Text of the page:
Back to the conversation we progress through the meal, come to find that the oldest daughter is as astute about religion as anyone.  She has a very traditional sense about her and it is very developed.  I would like to commend her for not abandon the importance of religion...there is certainly something refreshing in seeing what she had to say.  It wasn't much (for she is a child and she knew that she should pick her words carefully, not that she shouldn't be heard or speak, she certainly has that right), but it was very good to see a young person who understands the nature of religion.

As the time together grew short and as the friendship became clear, the reality sunk in, St. Aidan's is coming into the Catholic Church.  Fr. Seraiah and his family are converting.  Fr. Seraiah and his parish are converting. St. Aidan's, in Des Moines, is going to become part of the new Anglican Ordinariate, which will be erected on January 1.  There are a number of steps that must be followed,  and the time frame on these steps will become exposed in the next few weeks.  The erection of the Ordinariate must happen first and there is a date!  That is exciting.  Fr. Seriah will become a Catholic priest.  St. Aidan's will become a Catholic Ordinariate parish.

We are on the cusp of something that has not happened in a millennium.  We will see an entire ecclesial communion become Catholic.  This is the reason for understanding Religious Tolerance.  We simply cannot, as Catholics, live and let live.  If salvation is to be found only in the Catholic Church, then we must look at this process as necessary.  We have a privilege in Des Moines, that we can observe and participate in this first hand.  It is through a proper understanding of Religious Tolerance that the leaders of the Anglicans who are coming into the Church made their decision and it is through a proper understanding of Religious Tolerance that the Holy Father initiated this.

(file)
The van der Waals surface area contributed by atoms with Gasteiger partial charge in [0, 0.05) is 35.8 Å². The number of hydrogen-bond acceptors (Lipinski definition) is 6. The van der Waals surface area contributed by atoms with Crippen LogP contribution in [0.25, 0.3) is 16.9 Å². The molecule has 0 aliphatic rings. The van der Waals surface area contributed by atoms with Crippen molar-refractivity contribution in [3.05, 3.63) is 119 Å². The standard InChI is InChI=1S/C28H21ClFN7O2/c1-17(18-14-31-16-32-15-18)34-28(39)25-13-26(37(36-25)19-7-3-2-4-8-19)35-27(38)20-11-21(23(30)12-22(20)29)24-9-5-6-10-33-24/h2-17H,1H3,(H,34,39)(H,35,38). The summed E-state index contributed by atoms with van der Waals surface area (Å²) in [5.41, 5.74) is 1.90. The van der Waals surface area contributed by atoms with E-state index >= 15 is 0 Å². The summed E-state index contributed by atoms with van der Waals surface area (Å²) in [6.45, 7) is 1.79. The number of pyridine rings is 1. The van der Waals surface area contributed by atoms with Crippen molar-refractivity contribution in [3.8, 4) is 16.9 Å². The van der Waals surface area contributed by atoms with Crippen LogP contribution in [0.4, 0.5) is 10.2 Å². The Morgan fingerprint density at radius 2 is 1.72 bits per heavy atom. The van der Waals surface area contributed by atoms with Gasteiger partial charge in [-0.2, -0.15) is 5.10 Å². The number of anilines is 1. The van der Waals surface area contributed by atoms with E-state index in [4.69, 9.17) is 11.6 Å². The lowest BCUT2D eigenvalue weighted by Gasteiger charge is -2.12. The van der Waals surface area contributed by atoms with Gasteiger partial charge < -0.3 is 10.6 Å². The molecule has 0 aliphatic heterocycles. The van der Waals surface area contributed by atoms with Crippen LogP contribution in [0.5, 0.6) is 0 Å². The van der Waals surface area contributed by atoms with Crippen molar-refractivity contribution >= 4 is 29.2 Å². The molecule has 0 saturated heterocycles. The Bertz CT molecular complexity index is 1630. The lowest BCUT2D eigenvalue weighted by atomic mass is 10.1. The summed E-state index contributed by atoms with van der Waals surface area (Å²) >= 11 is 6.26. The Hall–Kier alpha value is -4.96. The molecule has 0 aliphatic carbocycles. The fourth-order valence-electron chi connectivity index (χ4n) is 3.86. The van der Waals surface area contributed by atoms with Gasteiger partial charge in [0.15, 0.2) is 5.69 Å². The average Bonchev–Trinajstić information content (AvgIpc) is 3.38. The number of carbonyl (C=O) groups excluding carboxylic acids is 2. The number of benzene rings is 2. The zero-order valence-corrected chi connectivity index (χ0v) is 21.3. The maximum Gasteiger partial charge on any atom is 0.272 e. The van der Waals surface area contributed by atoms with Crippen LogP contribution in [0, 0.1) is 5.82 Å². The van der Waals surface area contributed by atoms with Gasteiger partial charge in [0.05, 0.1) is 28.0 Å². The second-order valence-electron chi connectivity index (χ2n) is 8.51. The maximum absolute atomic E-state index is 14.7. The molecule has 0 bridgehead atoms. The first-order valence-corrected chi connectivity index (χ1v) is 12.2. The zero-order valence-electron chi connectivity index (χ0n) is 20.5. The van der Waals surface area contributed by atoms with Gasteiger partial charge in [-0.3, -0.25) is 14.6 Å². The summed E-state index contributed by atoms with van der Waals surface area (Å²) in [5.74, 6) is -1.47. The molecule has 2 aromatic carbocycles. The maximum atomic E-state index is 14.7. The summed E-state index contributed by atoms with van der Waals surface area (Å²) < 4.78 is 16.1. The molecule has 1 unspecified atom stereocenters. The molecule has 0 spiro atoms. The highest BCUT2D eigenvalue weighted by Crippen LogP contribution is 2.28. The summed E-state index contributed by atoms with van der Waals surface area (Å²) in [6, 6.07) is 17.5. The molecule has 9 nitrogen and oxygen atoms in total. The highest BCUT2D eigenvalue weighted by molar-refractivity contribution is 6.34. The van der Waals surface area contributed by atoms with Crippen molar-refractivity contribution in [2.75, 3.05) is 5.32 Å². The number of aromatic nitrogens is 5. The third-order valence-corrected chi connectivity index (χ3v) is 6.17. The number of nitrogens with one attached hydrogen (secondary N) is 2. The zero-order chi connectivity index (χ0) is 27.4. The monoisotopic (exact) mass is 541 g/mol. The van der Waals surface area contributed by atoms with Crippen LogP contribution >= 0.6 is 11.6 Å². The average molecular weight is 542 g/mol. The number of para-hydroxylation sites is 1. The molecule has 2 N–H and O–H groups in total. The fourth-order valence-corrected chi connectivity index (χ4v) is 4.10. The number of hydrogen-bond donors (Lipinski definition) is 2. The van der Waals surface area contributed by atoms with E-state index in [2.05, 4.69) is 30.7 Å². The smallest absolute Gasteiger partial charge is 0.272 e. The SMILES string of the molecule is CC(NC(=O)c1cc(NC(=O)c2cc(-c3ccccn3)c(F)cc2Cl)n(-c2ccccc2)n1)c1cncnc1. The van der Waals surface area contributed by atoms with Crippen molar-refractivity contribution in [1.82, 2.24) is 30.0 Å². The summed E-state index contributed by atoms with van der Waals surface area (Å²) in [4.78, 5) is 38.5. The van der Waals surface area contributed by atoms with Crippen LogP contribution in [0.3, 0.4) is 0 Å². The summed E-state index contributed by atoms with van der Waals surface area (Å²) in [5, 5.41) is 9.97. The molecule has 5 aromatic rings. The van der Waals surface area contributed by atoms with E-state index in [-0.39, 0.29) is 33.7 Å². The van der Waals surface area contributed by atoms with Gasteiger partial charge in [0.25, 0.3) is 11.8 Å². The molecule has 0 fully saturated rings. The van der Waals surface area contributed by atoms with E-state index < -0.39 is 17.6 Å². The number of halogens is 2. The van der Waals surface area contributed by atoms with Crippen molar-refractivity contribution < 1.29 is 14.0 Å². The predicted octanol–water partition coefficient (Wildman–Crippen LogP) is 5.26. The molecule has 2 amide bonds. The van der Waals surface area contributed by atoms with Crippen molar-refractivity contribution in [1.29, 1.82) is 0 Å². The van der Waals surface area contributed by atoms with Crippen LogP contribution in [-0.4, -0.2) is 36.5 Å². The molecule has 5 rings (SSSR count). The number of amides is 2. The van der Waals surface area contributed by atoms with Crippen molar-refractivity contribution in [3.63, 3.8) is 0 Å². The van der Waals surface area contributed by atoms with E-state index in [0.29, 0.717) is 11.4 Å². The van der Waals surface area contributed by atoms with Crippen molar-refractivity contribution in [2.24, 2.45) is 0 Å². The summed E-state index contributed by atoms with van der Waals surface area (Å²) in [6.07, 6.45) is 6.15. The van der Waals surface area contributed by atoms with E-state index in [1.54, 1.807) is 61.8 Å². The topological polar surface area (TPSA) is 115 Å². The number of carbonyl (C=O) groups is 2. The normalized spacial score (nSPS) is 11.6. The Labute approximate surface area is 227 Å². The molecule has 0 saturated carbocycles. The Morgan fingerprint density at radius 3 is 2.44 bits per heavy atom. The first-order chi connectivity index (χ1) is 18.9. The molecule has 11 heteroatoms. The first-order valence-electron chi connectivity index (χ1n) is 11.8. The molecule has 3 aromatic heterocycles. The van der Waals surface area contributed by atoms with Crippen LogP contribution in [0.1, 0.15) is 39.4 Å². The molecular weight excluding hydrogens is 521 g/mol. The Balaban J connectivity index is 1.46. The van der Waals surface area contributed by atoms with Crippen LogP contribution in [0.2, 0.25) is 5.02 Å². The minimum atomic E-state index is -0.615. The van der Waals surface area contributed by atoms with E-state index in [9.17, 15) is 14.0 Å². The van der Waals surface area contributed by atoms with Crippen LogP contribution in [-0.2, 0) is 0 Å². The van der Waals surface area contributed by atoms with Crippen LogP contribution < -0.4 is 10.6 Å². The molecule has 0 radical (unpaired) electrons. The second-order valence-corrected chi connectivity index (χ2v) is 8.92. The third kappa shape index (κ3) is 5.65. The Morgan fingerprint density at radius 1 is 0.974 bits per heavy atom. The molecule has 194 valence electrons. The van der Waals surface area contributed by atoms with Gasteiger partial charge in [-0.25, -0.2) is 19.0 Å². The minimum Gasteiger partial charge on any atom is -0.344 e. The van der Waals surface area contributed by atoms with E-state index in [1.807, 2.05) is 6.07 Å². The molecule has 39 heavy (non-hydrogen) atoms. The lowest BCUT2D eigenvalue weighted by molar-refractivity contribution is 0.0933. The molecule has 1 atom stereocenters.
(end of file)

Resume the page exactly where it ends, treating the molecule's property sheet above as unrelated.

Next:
As Fr. Seraiah is quick to point out, they already feel Catholic, now they just need to be received.  That isn't an ecumenical view, that isn't an evangelical view.  That is the view of a group of people who think they are Catholic and simply need to be catechized.  That is a catechetical view.

May all of this happen quickly.  Please pray for the parish of St. Aidan's.  Please pray for Fr. Chori Jonathin Seraiah.  Please pray for his family.  Please pray that this unifying action is a concrete example for other ecclesial communions.

It is amazing that the bounds love God has for his creation is unlimited.  Welcome home, St. Aidan's, welcome home Fr. Seraiah.  Yesterday (11/20/2011) was a wonderful day!